“The Identitaires have never been banned or convicted for violence,” Le Pen says. “They’re being prosecuted for a banner against migrants. I’m sorry, but I don’t see what is reprehensible about that.”
Le Pen seems so preoccupied by Europe, Macron and the gilets jaunes that she no longer launches into spontaneous tirades against radical Islam.
“The threat is extremely grave in France, because radical Islam prospered here,” she says when I ask if Islamic State has been conquered. “It’s an octopus with tentacles everywhere, in the [immigrant] neighbourhoods, the associations, the sports clubs. They’re still financed from abroad, because no one has decided to eradicate radical Islam in this country.”
On the EU
For a long time, the Le Pens were on the fringes of Europe. Other far-right populists shunned them because of their sulphurous reputation. If Marine Le Pen is cheerful and punchy these days, it is because she has found fellow travellers.
Last October, Le Pen travelled to Rome to see the Italian interior minister, head of the far-right Lega and Italian government strongman Matteo Salvini. A poster at RN headquarters shows Le Pen and Salvini side by side, before the French and Italian tricolours. “All over Europe, our ideas are coming to power,” it says.
A poll conducted by the European Parliament this week concluded that Salvini’s party is likely to win 32 per cent of the Italian vote and 27 seats in the European assembly in May, giving the Lega the largest portion of the vote in Italy and making it the second-largest party in Strasbourg, after the German centre-right CDU.
Salvini, Le Pen and the Polish Law and Justice party say they will join forces after the election.
The success of populist right-wing parties has changed Le Pen’s strategy. She no longer wants a referendum on “Frexit”. She would rather undermine the EU from the inside.
“We are no longer isolated at all on the European stage,” Le Pen says. “Like the Lega in Italy, or the Swedish Democrats [a far-right party that is now the third largest in Sweden], we can legitimately hope to change Europe from within . . . This path was opened to us by the rise of movements that defend the same ideas we do, some of whom are in government. That is the case in Hungary, Austria and Italy.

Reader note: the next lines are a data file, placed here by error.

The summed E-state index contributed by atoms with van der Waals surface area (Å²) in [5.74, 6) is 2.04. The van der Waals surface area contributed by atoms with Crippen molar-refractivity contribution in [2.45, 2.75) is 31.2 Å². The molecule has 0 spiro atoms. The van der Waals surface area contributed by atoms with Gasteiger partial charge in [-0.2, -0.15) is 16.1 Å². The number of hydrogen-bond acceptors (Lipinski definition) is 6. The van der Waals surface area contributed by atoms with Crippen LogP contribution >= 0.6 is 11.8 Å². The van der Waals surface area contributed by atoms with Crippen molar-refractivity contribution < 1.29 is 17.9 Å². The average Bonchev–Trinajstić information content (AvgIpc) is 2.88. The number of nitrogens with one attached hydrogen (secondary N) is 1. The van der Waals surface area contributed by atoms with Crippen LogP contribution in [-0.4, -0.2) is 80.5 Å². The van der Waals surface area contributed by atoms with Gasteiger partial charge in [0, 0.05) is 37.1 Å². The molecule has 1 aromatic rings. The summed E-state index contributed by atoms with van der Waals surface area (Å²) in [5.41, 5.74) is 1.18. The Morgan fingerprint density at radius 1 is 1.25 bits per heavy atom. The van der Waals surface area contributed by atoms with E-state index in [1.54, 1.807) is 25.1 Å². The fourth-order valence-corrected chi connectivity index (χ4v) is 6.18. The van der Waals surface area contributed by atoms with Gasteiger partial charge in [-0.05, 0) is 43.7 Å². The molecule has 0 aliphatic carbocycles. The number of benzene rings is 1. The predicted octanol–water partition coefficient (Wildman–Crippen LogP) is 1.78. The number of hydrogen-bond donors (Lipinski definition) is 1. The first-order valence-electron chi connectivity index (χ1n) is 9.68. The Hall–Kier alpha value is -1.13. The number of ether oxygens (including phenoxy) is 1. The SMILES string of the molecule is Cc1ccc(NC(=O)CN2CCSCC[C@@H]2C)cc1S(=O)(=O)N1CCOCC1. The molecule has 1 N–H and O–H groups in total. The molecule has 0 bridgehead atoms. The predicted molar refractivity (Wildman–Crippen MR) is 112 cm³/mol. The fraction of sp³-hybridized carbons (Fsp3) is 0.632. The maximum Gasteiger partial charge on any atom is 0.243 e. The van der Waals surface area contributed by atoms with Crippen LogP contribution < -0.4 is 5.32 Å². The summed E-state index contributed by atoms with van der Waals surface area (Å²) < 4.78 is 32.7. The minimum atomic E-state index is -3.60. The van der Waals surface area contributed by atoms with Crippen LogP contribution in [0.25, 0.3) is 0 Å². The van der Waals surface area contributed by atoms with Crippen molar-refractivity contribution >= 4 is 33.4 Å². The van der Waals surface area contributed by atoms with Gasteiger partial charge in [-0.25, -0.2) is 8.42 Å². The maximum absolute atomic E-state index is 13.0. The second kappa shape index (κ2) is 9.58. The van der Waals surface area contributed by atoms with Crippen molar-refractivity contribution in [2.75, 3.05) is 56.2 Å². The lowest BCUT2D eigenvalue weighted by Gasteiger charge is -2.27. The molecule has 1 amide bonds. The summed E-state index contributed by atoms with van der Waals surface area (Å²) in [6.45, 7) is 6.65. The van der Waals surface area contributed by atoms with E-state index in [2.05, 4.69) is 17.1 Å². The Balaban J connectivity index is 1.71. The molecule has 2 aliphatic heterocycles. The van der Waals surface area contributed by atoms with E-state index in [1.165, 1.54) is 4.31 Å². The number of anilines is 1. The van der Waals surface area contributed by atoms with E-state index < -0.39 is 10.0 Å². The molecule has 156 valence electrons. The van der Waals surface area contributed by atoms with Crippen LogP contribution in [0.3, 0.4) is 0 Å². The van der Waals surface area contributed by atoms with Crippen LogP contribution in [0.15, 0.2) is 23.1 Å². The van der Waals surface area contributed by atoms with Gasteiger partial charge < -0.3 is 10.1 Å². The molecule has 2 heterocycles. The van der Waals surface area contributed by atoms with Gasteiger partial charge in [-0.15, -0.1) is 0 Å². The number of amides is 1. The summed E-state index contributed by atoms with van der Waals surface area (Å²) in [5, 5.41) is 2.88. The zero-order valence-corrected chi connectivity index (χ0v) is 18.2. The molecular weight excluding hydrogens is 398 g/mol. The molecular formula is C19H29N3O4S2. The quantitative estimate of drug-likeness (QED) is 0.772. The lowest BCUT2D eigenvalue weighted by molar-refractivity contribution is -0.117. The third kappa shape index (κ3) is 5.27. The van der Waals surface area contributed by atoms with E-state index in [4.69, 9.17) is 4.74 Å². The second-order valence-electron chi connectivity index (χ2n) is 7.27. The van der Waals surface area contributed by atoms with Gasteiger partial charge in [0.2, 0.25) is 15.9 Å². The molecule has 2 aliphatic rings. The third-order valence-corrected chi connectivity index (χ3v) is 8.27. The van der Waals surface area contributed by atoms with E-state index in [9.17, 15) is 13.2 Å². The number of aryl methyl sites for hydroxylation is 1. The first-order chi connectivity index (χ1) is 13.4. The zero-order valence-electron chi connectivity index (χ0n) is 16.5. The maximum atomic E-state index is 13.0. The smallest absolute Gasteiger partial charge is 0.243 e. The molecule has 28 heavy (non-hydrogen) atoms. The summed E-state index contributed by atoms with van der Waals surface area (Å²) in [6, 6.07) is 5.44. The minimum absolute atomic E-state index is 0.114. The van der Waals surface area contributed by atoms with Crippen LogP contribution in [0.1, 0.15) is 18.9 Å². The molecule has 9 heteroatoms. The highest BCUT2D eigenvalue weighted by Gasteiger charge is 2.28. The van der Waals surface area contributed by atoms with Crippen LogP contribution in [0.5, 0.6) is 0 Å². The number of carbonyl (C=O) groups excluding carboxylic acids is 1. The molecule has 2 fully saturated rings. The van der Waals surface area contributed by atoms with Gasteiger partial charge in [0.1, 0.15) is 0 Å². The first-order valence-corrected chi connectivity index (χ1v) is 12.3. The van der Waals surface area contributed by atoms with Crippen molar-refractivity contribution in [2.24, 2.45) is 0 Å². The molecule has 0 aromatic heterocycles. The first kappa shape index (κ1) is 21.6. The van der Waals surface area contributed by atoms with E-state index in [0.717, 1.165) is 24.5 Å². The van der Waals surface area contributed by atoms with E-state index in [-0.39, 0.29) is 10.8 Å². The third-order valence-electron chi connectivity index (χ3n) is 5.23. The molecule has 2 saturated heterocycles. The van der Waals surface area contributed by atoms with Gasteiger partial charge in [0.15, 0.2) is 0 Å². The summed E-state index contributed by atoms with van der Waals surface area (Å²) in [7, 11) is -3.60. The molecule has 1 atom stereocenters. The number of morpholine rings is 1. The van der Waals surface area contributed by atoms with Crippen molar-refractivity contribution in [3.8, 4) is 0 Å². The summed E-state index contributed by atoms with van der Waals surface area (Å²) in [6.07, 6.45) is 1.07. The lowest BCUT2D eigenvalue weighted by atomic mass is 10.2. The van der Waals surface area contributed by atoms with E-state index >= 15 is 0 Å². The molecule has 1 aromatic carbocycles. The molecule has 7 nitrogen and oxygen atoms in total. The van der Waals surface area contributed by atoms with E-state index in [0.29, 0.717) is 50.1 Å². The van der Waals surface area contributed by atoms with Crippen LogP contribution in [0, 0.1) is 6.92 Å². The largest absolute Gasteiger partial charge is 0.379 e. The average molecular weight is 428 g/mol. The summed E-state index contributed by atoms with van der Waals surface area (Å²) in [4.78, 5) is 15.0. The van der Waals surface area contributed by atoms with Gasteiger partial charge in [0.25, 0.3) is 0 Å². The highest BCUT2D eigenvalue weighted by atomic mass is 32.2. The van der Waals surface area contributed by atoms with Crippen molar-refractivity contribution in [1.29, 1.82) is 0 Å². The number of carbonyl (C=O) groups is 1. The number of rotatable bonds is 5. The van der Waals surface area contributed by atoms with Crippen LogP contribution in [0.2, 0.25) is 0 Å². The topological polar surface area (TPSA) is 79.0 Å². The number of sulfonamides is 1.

The EU is adrift, that it has distanced itself from people, that it now works against people
“It is extremely encouraging for us. We can turn our backs on all that made European peoples suffer, on policies that led to the economic and social failure of the EU. I summarise it this way: the European Union is dead. Long live Europe.”
Le Pen bears particular animus towards the European Commission, whose members are nominated by national governments. She wants to replace it with “a simple technical secretariat” that would serve the European Council, as the heads of state and government are collectively known.
“The commission has appropriated powers far beyond those attributed to it in the treaties,” Le Pen claims. “Particularly in matters of immigration. Why should the European Commission force a country to accept migrants, impose the conditions in which they are received, and determine the number of migrants? Where is that written, in what treaty?
“One sees that the EU is adrift, that it has distanced itself from people, that it now works against people, after ignoring them in the past.”
On the gilets jaunes
Le Pen maintains an ambiguous relationship with the gilets jaunes – or yellow vest – protesters, who have destabilised France over the past three months. On the one hand, she says she’s not sure who they are. But she insists that the riots and vandalism that have characterised the movement are the work of the far-left.
“For years and years, every time a social movement has emerged the extreme left has infiltrated it and brought violence,” Le Pen says. She accuses the government of “giving [far-left vandals] the benefit of total impunity so as to destroy the credibility of the gilets jaunes movement”.